DCSIMG

Fees-row school may help pay for degrees

PUPILS at a top private school found guilty of keeping its fees artificially high for three years could receive help with the cost of their university education as compensation, it emerged yesterday.

The Office of Fair Trading (OFT) has announced that Strathallan School in Perthshire must pay about 60,000 into a charitable educational fund to benefit the pupils who attended the school during the period concerned.

Strathallan, which counts the top golfer Colin Montgomerie among its former pupils and charges boarders up to 7,245 a term, was one of 50 independent schools across the UK accused by the OFT of breaking competition laws by sharing information about increases in pupils' fees between 2001-2 and 2003-4.

The schools have always argued that they were unaware the law had changed and had ceased sharing information as soon as they found out.

Each of the schools was fined 10,000, while they were also told to make ex-gratia payments totalling 3 million to the charitable fund.

However, it was not known until yesterday that the contents of the fund would be used to help the pupils whose parents were judged to have been over-charged during the period covered by the OFT investigation.

A final decision on what exactly the money will be used for is not expected to be taken until next year. But The Scotsman understands that one of the options being considered is giving the pupils help with the costs of their higher education once they leave school.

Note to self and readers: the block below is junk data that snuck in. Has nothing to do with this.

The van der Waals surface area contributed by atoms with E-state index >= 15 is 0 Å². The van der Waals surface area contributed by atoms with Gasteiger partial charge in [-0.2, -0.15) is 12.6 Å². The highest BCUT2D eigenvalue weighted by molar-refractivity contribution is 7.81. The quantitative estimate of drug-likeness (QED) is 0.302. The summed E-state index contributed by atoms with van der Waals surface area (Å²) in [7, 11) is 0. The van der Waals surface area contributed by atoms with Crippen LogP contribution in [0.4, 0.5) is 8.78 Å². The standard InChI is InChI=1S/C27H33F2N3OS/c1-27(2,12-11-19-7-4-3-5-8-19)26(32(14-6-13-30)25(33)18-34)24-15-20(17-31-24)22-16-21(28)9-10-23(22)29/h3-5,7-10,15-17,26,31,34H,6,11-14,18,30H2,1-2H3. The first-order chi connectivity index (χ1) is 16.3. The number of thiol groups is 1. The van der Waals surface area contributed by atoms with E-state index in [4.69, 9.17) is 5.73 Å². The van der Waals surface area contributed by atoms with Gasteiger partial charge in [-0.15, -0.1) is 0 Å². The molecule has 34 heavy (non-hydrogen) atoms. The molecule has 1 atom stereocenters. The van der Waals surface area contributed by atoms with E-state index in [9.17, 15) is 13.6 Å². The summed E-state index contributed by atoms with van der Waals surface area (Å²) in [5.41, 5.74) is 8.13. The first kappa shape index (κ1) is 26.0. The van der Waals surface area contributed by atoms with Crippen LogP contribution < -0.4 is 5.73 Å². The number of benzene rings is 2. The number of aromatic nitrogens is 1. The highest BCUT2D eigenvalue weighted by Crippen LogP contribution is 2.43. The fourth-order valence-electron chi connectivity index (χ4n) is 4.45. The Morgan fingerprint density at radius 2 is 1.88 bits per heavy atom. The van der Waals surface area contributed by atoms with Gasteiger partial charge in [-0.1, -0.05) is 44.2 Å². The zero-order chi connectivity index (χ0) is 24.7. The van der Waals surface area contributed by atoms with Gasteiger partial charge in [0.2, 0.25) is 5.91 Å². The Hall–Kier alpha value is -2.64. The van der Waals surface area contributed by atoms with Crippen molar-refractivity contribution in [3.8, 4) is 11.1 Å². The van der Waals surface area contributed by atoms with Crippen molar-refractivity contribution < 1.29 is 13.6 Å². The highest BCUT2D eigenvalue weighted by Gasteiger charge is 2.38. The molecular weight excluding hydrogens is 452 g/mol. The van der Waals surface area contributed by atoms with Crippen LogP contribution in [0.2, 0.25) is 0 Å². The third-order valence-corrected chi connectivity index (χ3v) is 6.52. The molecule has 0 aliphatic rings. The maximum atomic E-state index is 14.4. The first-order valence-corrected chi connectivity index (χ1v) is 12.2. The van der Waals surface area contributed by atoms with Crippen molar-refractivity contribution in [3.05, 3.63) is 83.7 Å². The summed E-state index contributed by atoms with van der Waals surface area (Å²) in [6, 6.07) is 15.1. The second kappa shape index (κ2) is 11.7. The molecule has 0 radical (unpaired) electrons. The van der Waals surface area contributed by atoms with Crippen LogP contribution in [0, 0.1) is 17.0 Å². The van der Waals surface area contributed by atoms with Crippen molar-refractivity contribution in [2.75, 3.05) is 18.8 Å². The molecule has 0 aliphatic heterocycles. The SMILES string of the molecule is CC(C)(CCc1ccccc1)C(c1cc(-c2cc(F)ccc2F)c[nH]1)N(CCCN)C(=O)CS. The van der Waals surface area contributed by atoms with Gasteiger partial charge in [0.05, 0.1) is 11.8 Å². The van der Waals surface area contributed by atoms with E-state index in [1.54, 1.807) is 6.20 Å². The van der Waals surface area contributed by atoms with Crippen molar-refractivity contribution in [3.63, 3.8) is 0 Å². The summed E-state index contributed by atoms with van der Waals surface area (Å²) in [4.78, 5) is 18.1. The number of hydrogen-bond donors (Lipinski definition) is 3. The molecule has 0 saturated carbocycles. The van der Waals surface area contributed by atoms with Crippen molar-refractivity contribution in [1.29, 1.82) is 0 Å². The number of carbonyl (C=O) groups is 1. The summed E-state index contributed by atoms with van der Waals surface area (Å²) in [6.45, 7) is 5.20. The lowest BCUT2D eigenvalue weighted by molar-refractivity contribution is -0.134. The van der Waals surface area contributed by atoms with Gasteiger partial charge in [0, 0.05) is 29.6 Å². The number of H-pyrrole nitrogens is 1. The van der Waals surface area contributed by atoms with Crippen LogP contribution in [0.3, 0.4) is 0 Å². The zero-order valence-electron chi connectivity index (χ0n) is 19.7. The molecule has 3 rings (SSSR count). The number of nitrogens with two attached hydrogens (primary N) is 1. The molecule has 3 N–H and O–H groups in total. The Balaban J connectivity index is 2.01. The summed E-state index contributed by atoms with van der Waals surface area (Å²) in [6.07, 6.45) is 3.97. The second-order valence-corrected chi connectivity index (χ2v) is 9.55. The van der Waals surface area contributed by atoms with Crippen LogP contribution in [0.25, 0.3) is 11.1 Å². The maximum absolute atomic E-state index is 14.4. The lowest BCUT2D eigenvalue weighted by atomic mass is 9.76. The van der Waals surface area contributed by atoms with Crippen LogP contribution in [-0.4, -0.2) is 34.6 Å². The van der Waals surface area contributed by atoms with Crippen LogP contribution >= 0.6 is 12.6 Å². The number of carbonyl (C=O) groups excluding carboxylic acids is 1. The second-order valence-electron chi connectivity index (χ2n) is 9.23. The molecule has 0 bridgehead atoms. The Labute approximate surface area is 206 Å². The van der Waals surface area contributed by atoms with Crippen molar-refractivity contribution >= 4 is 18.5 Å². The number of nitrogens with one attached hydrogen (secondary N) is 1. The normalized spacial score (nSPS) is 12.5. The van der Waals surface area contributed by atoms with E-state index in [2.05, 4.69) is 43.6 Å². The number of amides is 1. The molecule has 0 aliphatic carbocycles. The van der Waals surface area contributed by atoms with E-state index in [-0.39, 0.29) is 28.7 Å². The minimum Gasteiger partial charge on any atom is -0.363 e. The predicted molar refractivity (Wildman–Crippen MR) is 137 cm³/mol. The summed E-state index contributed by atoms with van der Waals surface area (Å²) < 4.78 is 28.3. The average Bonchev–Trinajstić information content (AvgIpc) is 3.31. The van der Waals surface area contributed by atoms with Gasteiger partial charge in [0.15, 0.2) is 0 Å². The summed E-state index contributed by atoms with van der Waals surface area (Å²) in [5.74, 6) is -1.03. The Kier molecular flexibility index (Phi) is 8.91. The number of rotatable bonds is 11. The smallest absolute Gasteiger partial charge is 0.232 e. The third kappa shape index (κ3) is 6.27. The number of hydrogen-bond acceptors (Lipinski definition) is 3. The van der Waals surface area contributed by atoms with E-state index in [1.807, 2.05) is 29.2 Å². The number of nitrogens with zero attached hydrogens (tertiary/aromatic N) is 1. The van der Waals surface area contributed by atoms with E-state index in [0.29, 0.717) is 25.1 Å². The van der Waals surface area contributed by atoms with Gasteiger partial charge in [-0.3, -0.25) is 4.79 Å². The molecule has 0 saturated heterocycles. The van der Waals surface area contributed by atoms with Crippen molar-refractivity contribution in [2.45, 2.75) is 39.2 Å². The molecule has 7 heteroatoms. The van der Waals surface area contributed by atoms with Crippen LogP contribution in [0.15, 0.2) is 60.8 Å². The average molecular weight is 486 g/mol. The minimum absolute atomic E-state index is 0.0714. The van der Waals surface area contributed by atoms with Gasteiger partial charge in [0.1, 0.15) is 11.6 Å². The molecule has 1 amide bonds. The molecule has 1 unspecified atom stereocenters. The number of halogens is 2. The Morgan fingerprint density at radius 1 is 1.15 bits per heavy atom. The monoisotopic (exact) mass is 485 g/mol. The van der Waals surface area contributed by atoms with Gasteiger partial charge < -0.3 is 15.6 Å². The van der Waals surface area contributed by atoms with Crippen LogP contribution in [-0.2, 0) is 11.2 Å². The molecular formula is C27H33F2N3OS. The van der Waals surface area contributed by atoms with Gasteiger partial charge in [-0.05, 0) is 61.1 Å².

Another possible outcome is that the pupils could receive a refund covering the amount they were overcharged.

Jonathan Shephard, the general-secretary of the Independent Schools Council, which represents the vast majority of the UK's private schools, said he was pleased the issue had been resolved. He said: "Until the Competition Act came into force, schools and other educational establishments were specifically exempted from competition law and were fully entitled to exchange financial information.

"Schools were not consulted on the change to the law and continued to exchange information entirely openly.

"It is fully accepted that this infringed competition law, even though innocently, and the settlement recognises that this is the case.

"The schools concerned can now concentrate once again on providing a first-class education to their pupils."

The total number of Strathallan pupils affected is not known, although the school has a roll of about 450.

No-one at the school was available for comment last night.

Among the leading English schools who were accused by the OFT after a two-and-a-half year investigation were Eton College, Harrow and Winchester.

The OFT said the schools exchanged information about their intended fee increases and fee levels for boarding and day pupils.

 
 
 

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